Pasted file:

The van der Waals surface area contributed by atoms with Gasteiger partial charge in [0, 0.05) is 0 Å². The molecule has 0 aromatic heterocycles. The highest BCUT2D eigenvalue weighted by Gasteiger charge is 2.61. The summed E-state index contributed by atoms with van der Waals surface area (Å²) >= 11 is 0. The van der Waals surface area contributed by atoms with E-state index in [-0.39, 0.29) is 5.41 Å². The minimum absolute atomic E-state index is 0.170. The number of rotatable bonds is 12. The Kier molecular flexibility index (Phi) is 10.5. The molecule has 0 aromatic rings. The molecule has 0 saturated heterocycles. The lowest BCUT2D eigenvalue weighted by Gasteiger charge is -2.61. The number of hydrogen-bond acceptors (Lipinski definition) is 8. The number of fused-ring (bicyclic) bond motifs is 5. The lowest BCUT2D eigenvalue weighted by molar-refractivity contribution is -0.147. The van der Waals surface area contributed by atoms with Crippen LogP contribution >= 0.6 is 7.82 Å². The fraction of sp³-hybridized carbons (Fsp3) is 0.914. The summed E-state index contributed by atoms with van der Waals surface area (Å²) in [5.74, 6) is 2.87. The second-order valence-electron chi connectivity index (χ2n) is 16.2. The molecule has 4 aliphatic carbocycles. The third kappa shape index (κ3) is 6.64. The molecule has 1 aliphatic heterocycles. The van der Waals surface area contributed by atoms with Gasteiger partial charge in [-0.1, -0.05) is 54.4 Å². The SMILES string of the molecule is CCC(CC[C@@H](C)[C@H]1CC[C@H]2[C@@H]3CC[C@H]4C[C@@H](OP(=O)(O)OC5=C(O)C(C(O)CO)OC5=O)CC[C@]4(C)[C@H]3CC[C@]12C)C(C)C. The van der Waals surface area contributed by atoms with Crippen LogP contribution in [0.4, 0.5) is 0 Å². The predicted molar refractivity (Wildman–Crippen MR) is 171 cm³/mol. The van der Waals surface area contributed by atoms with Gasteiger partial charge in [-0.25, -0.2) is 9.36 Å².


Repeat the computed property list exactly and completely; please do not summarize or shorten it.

The van der Waals surface area contributed by atoms with Gasteiger partial charge in [0, 0.05) is 0 Å². The molecule has 0 aromatic heterocycles. The highest BCUT2D eigenvalue weighted by Gasteiger charge is 2.61. The summed E-state index contributed by atoms with van der Waals surface area (Å²) >= 11 is 0. The van der Waals surface area contributed by atoms with E-state index in [-0.39, 0.29) is 5.41 Å². The minimum absolute atomic E-state index is 0.170. The number of rotatable bonds is 12. The Kier molecular flexibility index (Phi) is 10.5. The molecule has 0 aromatic rings. The molecule has 0 saturated heterocycles. The lowest BCUT2D eigenvalue weighted by Gasteiger charge is -2.61. The number of hydrogen-bond acceptors (Lipinski definition) is 8. The number of fused-ring (bicyclic) bond motifs is 5. The lowest BCUT2D eigenvalue weighted by molar-refractivity contribution is -0.147. The van der Waals surface area contributed by atoms with Crippen LogP contribution >= 0.6 is 7.82 Å². The fraction of sp³-hybridized carbons (Fsp3) is 0.914. The summed E-state index contributed by atoms with van der Waals surface area (Å²) in [5.74, 6) is 2.87. The second-order valence-electron chi connectivity index (χ2n) is 16.2. The molecule has 4 aliphatic carbocycles. The third kappa shape index (κ3) is 6.64. The molecule has 1 aliphatic heterocycles. The van der Waals surface area contributed by atoms with Gasteiger partial charge in [-0.1, -0.05) is 54.4 Å². The SMILES string of the molecule is CCC(CC[C@@H](C)[C@H]1CC[C@H]2[C@@H]3CC[C@H]4C[C@@H](OP(=O)(O)OC5=C(O)C(C(O)CO)OC5=O)CC[C@]4(C)[C@H]3CC[C@]12C)C(C)C. The van der Waals surface area contributed by atoms with Crippen LogP contribution in [0.4, 0.5) is 0 Å². The predicted molar refractivity (Wildman–Crippen MR) is 171 cm³/mol. The van der Waals surface area contributed by atoms with Gasteiger partial charge in [-0.25, -0.2) is 9.36 Å².